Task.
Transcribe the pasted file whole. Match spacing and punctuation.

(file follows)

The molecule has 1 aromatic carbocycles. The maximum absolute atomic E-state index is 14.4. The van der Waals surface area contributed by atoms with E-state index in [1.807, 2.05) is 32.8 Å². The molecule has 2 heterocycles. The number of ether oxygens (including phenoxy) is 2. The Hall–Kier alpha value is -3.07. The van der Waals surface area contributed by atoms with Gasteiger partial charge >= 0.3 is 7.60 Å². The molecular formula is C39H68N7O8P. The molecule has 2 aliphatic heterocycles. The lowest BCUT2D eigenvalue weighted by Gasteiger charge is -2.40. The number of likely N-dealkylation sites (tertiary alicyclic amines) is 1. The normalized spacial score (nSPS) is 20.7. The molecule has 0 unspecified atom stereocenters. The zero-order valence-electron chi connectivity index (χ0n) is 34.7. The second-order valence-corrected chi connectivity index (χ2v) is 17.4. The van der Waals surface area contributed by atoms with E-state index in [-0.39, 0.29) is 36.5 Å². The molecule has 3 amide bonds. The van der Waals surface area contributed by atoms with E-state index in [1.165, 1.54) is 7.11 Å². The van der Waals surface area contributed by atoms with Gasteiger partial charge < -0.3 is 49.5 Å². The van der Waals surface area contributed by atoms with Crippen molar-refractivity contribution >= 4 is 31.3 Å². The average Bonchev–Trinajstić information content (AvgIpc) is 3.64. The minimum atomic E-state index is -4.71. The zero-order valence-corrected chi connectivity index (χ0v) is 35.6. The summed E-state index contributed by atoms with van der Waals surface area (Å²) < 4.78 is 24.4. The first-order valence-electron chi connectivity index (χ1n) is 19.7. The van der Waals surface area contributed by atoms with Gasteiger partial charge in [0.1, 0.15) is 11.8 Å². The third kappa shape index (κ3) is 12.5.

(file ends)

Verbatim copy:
The molecule has 1 aromatic carbocycles. The maximum absolute atomic E-state index is 14.4. The van der Waals surface area contributed by atoms with E-state index in [1.807, 2.05) is 32.8 Å². The molecule has 2 heterocycles. The number of ether oxygens (including phenoxy) is 2. The Hall–Kier alpha value is -3.07. The van der Waals surface area contributed by atoms with Gasteiger partial charge >= 0.3 is 7.60 Å². The molecular formula is C39H68N7O8P. The molecule has 2 aliphatic heterocycles. The lowest BCUT2D eigenvalue weighted by Gasteiger charge is -2.40. The number of likely N-dealkylation sites (tertiary alicyclic amines) is 1. The normalized spacial score (nSPS) is 20.7. The molecule has 0 unspecified atom stereocenters. The zero-order valence-electron chi connectivity index (χ0n) is 34.7. The second-order valence-corrected chi connectivity index (χ2v) is 17.4. The van der Waals surface area contributed by atoms with E-state index in [-0.39, 0.29) is 36.5 Å². The molecule has 3 amide bonds. The van der Waals surface area contributed by atoms with E-state index in [1.165, 1.54) is 7.11 Å². The van der Waals surface area contributed by atoms with Gasteiger partial charge < -0.3 is 49.5 Å². The van der Waals surface area contributed by atoms with Crippen molar-refractivity contribution >= 4 is 31.3 Å². The average Bonchev–Trinajstić information content (AvgIpc) is 3.64. The minimum atomic E-state index is -4.71. The zero-order valence-corrected chi connectivity index (χ0v) is 35.6. The summed E-state index contributed by atoms with van der Waals surface area (Å²) < 4.78 is 24.4. The first-order valence-electron chi connectivity index (χ1n) is 19.7. The van der Waals surface area contributed by atoms with Gasteiger partial charge in [0.1, 0.15) is 11.8 Å². The third kappa shape index (κ3) is 12.5.